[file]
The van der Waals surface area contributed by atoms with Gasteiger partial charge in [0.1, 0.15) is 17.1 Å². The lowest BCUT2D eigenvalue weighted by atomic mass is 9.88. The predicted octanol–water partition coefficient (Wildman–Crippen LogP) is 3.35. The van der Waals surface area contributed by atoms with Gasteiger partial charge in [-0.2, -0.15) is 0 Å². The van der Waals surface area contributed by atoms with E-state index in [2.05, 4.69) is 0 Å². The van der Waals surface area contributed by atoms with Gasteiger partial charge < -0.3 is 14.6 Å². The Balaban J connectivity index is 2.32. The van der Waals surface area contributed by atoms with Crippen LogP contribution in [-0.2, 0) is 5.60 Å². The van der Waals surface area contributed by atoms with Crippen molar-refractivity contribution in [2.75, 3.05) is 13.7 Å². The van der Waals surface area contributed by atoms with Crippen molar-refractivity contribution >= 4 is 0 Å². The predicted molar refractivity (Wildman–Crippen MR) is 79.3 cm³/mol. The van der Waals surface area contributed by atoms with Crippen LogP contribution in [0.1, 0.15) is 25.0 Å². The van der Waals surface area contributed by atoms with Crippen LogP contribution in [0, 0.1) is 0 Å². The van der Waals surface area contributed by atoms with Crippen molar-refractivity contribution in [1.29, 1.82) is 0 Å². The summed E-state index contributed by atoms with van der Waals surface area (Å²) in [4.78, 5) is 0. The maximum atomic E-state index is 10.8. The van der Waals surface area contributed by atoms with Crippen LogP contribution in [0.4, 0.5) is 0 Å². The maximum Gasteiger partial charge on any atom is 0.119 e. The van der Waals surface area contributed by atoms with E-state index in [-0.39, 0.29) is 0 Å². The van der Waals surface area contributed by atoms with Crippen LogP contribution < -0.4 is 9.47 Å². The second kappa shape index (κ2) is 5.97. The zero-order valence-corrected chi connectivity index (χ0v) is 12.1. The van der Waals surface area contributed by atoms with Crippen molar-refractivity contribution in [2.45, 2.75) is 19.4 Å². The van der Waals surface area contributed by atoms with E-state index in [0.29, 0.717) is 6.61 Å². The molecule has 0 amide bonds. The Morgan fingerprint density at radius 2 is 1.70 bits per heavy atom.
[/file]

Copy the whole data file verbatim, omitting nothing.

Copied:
The van der Waals surface area contributed by atoms with Gasteiger partial charge in [0.1, 0.15) is 17.1 Å². The lowest BCUT2D eigenvalue weighted by atomic mass is 9.88. The predicted octanol–water partition coefficient (Wildman–Crippen LogP) is 3.35. The van der Waals surface area contributed by atoms with Gasteiger partial charge in [-0.2, -0.15) is 0 Å². The van der Waals surface area contributed by atoms with E-state index in [2.05, 4.69) is 0 Å². The van der Waals surface area contributed by atoms with Gasteiger partial charge < -0.3 is 14.6 Å². The Balaban J connectivity index is 2.32. The van der Waals surface area contributed by atoms with Crippen LogP contribution in [-0.2, 0) is 5.60 Å². The van der Waals surface area contributed by atoms with Crippen molar-refractivity contribution in [2.75, 3.05) is 13.7 Å². The van der Waals surface area contributed by atoms with Crippen molar-refractivity contribution >= 4 is 0 Å². The predicted molar refractivity (Wildman–Crippen MR) is 79.3 cm³/mol. The van der Waals surface area contributed by atoms with Crippen LogP contribution in [0.1, 0.15) is 25.0 Å². The van der Waals surface area contributed by atoms with Crippen LogP contribution in [0, 0.1) is 0 Å². The van der Waals surface area contributed by atoms with Crippen molar-refractivity contribution in [1.29, 1.82) is 0 Å². The summed E-state index contributed by atoms with van der Waals surface area (Å²) in [4.78, 5) is 0. The maximum atomic E-state index is 10.8. The van der Waals surface area contributed by atoms with Crippen LogP contribution in [0.4, 0.5) is 0 Å². The maximum Gasteiger partial charge on any atom is 0.119 e. The van der Waals surface area contributed by atoms with E-state index in [-0.39, 0.29) is 0 Å². The van der Waals surface area contributed by atoms with Crippen LogP contribution < -0.4 is 9.47 Å². The second kappa shape index (κ2) is 5.97. The zero-order valence-corrected chi connectivity index (χ0v) is 12.1. The van der Waals surface area contributed by atoms with Crippen molar-refractivity contribution in [2.45, 2.75) is 19.4 Å². The van der Waals surface area contributed by atoms with E-state index in [0.29, 0.717) is 6.61 Å². The molecule has 0 amide bonds. The Morgan fingerprint density at radius 2 is 1.70 bits per heavy atom.